What was the sinister secret of the black-magic cave? Meg and Kerry were soon to find out…
Background: From the 1950s through the 1970s Whitman published a huge number of these squat, dust jacketless hard covers, separately targeting boys and girls. Some of these were based on TV shows, some were based on celebrities having imaginary adventures and solving crimes (Annette Funicello! Patty Duke!), and some were original series about plucky eponymous girl-heroines solving mysteries, having adventures and learning valuable lessons: your Trixie Beldens, Ginny Gordons and Donna Parkers.
While Julie Campbell’s Trixie Belden series is probably the only one of these that can be considered a certified classic, the others are, at least by reputation, satisfyingly solid efforts.
We’re getting a late start on our annual autumnal extravaganza, so let’s start by checking in with our old chum Meg Duncan.
The Plot: When last we left the tweenaged sleuths, they had solved a very mildly baffling mystery regarding some missing silverware and forged furniture, found a home for an archetypical Red Headed Orphan Boy, and spent a few nights trapped in a caved-in cellar. All in day’s work for sensitive, artistic Meg and her excitable tomboy BFF, Kerry Carmody.
Sometime later, Meg and Kerry are jetting off to solve a mystery with Meg’s endlessly indulgent bachelor Uncle Hal. Uncle Hal has cancelled his trip to Hawaii after receiving a mysterious letter from his lady-friend Emily Hawthorne, who has recently taken a job as a school teacher in her hometown of Merrybones, Maine, where Uncle Hal keep his fishing lodge.
Traumatized by her father’s death as a young girl, Emily has spent most of her life living in California with her aunt, and upon her return to Merrybones has become the target of a “poison pen” campaign to run her out of town:
TEACHER, TEACHER KEEP YOUR COOL;
DON’T TELL STORIES OUT OF SCHOOL.
PACK YOUR BOOK AND FLY AWAY-
IF YOU DON’T YOU’LL RUE THE DAY.
The message was unsigned. A five-pointed figure had been crudely sketched in black ink. Within it was printed the number thirteen.
The magic pentacle.
Most long-running series go through a dozen or more ghostwriters. While the original “Holly Beth Walker” was likely identified as Whitman house writer Gladys Baker Bond, the authors of the remaining five volumes in the series remain a (wait for it) mystery. Generally Whitman’s series manage to keep an admirable consistency in tone and characterization with its ghost writers (ok, except that one time where Trixie Belden and the gang uncover drug trafficking in Sleepyside. That was very weird); however in this case Meg and Kerry’s story is so different from the first two books that it seems almost like an entirely different series. And that is for both better and worse.
On the downside, Black-Magic Cave takes us out of suburban Hidden Springs, Virginia and away from the familiar established characters (there’s not even a cameo from Meg’s unsociable Siamese cat, Thunder!), introducing a whole new supporting cast without giving the reader enough time to care about any of them. On the other hand, Meg and Kerry’s investigation into occult happenings in Merrybones is much spookier than the other mysteries they’ve delved into, with a genuine sense of peril in their adventures this time around.
While Uncle Hal retires to his fishing lodge, Meg and Kerry are put up in a room at the main house, which has been converted into a country inn. While the girls are initially put off by the cold reception they receive from the inn’s proprietress, Mrs. Stoner, and her young daughter, Betsy, Meg and Kerry soon make friends with some of the other children in town. However, after a day trip to Wigwam Cave and a strange encounter with another of the local school teachers, Meg and Kerry begin to suspect that Merrybones’ most respectable women are using witchcraft to drive off Miss Hawthorne!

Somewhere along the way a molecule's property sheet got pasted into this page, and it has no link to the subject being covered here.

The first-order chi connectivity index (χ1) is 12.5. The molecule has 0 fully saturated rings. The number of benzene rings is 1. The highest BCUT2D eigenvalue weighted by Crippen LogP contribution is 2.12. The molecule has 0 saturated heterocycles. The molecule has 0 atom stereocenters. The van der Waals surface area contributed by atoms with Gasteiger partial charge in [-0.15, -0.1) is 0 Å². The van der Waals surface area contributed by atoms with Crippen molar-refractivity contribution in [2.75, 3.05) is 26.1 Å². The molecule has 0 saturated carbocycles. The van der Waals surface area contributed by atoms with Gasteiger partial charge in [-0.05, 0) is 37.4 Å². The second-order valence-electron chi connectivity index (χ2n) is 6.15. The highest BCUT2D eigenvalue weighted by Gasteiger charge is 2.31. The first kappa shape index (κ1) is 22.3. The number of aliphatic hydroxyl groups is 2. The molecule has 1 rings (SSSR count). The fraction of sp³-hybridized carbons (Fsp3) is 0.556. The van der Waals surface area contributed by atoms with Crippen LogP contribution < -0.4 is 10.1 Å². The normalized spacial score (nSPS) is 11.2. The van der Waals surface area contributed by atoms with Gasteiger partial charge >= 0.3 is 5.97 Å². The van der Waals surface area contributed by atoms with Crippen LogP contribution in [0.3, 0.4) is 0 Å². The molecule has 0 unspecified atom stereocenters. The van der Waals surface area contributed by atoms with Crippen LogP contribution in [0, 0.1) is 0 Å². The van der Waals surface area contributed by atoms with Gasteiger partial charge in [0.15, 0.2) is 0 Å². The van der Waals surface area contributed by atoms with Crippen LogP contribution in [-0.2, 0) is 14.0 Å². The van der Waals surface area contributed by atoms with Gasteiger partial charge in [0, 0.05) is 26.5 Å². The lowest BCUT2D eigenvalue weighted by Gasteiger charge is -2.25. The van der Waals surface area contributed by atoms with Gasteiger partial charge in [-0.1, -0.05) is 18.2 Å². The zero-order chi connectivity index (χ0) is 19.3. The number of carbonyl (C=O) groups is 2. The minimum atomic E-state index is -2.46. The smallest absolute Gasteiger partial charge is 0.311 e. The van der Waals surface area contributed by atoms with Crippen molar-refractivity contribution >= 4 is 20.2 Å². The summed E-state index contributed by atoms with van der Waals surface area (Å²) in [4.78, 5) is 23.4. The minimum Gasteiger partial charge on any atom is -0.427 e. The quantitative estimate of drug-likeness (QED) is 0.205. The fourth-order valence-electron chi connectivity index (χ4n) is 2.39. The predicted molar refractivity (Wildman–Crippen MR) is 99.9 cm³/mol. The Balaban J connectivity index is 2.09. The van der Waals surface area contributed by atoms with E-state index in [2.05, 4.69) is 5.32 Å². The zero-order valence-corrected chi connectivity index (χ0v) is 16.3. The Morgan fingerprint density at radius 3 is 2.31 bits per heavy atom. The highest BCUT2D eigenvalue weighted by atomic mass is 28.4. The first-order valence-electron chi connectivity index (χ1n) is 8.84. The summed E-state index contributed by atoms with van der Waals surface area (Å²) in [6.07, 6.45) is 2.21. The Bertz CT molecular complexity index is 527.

While the local coven of witches turns out to be a benign group of Ya-Ya Sisters (who are firmly scolded by the local constable), the threats against Miss Hawthorne continue, and the behavior of young Dr. Willoughby and his devoted Nurse Armstrong becomes stranger and stranger.
Working on a hunch, Meg examines the register at the inn and discovers that Dr. Willoughby had visited Merrybones long before he arrived to practice medicine- in fact, it was around the very same time Miss Hawthorne’s father died!
While Dr. Willoughby tries to flee, Meg and Kerry get Nurse Armstrong to ‘fess up that she knew about the doctor’s past, since she had secretly been reading his diary; since he had saved her brother’s life, she planned on taking his secret to her grave and protect him from anyone who might reveal it.
And what was that secret? Well, when Meg, Kerry and Uncle Hal catch up with the doctor at the local airfield he confesses all: as a teenaged vagabond he’d arrived in Merrybones seeking work at the local lumber mill, only to find that it had closed. However, he did come across Emily and her father hiking in the woods; when the older man had a heart attack, young Willoughby tried to save him, but when he failed instead stole the “several thousand” dollars the man had on him.
Overwhelmed with guilt, he used the money to attend medical school, and then returned to Merrybones and repay the town by establishing a medical practice. He and Nurse Armstrong only wanted to get Emily out of town so they could anonymously return the money.
“I don’t think we have to worry,” [Uncle Hal] said. “Emily said she’ll refuse to press charges, and officer Sykes appeared to be satisfied with her decision.”
So morally ambiguous!
Sign It Was Written In 1971 Department:
“The so-called art of black magic is still practiced among primitive tribes- and among some foolish people in our own country, I’m afraid.”